Carboxy Therapy is a procedure that uses carbon dioxide and claims to get rid of stretch marks, cellulite and scars, as well as plumping the skin. Micro injections of carbon dioxide are injected just beneath the surface of the skin. This is supposed to stimulate circulation and collagen production, which improves the appearance of skin. Ageing causes capillaries to become dormant, which reduces blood circulation. This deprives cells of oxygen which stops the cells’ ability to regenerate. Injecting carbon dioxide makes your body think there is an oxygen deficit and it responds by increasing the blood flow. This leads to a surge of oxygen and nutrients to the treated area, which results in cell restoration
How does it work?
Carbon dioxide, the invisible, odourless gas that is part of the air we breathe, is injected just under the surface of the skin using a fine needle. According to many studies, it diffuses into the surrounding tissues and causes blood vessels to dilate.
Wider vessels mean a stronger blood supply, which brings a rush of oxygen and nutrients to the treated area.
Evidence shows the carbon dioxide kills fat cells by causing them to distend, the extra oxygen eliminates fluid build-up between cells, and the skin is stimulated to produce more collagen.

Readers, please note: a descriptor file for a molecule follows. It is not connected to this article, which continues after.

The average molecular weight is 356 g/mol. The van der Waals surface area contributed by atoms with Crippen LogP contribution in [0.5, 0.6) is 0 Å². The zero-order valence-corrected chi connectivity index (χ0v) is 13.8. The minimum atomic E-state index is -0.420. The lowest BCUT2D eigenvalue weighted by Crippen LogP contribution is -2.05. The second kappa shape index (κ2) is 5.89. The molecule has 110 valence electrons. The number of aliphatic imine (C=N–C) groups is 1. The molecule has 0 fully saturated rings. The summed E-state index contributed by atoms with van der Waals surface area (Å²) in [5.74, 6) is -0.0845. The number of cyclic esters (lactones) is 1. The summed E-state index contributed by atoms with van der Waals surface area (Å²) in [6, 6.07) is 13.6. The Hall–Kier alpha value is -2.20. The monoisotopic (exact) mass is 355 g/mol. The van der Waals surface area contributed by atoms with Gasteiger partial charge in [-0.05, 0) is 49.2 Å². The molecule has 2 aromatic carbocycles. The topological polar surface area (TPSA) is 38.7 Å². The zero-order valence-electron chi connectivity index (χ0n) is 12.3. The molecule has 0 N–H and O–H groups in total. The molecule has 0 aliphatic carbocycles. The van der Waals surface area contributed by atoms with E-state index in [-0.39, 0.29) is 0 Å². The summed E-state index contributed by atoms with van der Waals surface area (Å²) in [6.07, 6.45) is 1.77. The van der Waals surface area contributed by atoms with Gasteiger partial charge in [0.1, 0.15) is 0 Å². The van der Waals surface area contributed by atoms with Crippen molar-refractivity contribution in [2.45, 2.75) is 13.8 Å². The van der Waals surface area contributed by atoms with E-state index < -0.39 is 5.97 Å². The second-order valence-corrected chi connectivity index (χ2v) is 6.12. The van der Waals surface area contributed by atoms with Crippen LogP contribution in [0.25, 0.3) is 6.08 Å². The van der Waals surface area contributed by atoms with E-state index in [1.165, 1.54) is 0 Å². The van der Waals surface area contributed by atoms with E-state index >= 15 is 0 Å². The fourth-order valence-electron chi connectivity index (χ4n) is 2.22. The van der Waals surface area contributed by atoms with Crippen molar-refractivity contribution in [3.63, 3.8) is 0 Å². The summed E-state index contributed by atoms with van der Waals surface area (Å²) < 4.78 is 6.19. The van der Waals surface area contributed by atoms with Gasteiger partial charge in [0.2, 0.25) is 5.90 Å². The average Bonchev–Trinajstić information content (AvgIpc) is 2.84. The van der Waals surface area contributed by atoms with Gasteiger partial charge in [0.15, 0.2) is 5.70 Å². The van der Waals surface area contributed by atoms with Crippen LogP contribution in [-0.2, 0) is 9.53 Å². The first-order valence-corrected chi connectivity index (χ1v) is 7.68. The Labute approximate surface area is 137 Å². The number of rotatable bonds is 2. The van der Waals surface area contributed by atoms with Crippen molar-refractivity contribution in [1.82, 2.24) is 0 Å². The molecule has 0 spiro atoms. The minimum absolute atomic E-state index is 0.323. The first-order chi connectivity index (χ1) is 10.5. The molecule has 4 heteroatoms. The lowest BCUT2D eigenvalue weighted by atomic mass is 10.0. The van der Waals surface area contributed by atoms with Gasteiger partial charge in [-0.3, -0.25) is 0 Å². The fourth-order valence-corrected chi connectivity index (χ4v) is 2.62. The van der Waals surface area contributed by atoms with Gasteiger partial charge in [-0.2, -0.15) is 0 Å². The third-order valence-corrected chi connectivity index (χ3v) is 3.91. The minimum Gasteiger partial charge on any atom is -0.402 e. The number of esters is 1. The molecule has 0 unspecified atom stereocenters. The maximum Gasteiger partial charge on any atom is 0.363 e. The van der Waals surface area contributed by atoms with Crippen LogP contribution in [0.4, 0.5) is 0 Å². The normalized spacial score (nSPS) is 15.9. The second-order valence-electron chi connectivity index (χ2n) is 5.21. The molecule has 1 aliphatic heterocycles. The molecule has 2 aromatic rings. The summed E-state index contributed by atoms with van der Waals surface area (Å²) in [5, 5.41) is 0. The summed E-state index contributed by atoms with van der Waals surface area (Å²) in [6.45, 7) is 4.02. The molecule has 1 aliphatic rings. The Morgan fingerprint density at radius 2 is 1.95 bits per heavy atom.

The result, say practitioners, is fewer fat cells and firmer, younger skin. Medical studies have long shown carbon dioxide stimulates circulation. It has been used in France since the Thirties to treat patients suffering from poor circulation, blocked arteries and heart problems. More recently, research by the University of Siena in Italy showed Carboxy therapy is effective at smoothing skin and reducing fat.
Does it hurt?
Each injection feels like a strong sting, on a similar level of pain to electrolysis. Practitioners say that it’s more painful than most cellulite treatments, but has a much stronger effect.
How long till I see the results?
You should notice a difference after one treatment, but a course of between four and six is recommended. Each treatment takes 40 minutes. If the stretch marks are recent they should be treated once a week for five or six appointments; if they have been there for a while, once a month for five or six treatments.